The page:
Likely Parking Rate Changes for Vail’s 2022-23 Ski Season

Ski resorts across the country are increasingly turning to paid parking. Park City is set to require paid parking reservations this season, Stowe charges $30 for weekend and holiday parking, and many other resorts have either required paid parking or paid lots in option for better locations. Whatever your thoughts surrounding the practice, it happens.

The City of Vail already charges drivers for the majority of their parking, but this season things could change even more. according Summit Daily. Parking in the last season was not easy and there were often overflow days on the city roads. The Vail City Council is looking to have only 15 days per winter of extra parking while trying to meet certain greenhouse gas reduction targets.

To achieve these goals, the city would need to reduce parking by 300 to 400 cars per daywith a further overall reduction of 10% in order to meet the greenhouse gas reduction targets for 2025. Although several recommendations have been launched, it is likely that parking prices will be the only aspect to be see changes this coming season.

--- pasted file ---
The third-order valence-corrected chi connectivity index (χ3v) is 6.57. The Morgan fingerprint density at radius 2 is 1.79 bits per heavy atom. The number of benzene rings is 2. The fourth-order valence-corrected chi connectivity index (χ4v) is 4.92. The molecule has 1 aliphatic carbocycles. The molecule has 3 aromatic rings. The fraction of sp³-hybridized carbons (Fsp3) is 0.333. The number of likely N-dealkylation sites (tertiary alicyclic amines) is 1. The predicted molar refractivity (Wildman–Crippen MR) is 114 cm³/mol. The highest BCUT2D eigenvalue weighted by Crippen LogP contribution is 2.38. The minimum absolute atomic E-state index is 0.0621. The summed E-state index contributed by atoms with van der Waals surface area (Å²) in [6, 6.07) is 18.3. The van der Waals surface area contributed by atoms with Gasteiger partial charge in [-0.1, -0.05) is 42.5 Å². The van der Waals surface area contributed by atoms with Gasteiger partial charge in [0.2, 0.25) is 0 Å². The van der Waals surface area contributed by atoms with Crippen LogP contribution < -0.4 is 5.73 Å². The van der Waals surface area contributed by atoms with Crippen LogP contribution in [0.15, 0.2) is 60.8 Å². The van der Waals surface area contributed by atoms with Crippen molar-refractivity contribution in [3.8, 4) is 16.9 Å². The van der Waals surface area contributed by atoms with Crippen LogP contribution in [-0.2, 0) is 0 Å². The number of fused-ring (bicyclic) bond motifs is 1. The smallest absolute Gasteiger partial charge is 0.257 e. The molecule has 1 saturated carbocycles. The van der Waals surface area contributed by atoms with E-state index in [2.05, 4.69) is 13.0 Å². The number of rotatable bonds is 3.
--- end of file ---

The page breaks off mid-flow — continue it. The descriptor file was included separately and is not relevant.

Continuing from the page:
A dynamic pricing model, changing pricing based on the day, is the most likely pricing change. With this model, weekends, holidays, and some more unique weekdays (such as days starting or ending with three-day weekends) would be more expensive than normal weekdays, with a total of 50 peak days throughout the season. The current free parking of zero to two hours may also be reduced, with the price now applied to 30 minutes. Three hours of free evening parking after 5 p.m. was also offered, rather than the current 3 p.m. early evening time.

Again, whether you like it or not, resorts will charge more and more for parking. Yes, it’s sad that there is After fees are introduced into skiing, but honestly, if mountain resorts and towns offer alternatives like solid shuttle routes so those who actually live in town don’t have to pay for parking, then that’s ‘is it. The city of Vail, in this case, seems to offer a pretty solid bus system, so in theory this price increase would only heavily affect those going to the mountain for the day. I don’t really see that as a bad thing. It would be wrong if a mountain with few villages to know started charging for parking on every lot without excluding employees, but that’s not what’s happening here. Also, I know a lot of people love to hate Vail Resorts, but I really want to make it clear that it’s the city of Vail’s choice to increase parking, not the resort’s!

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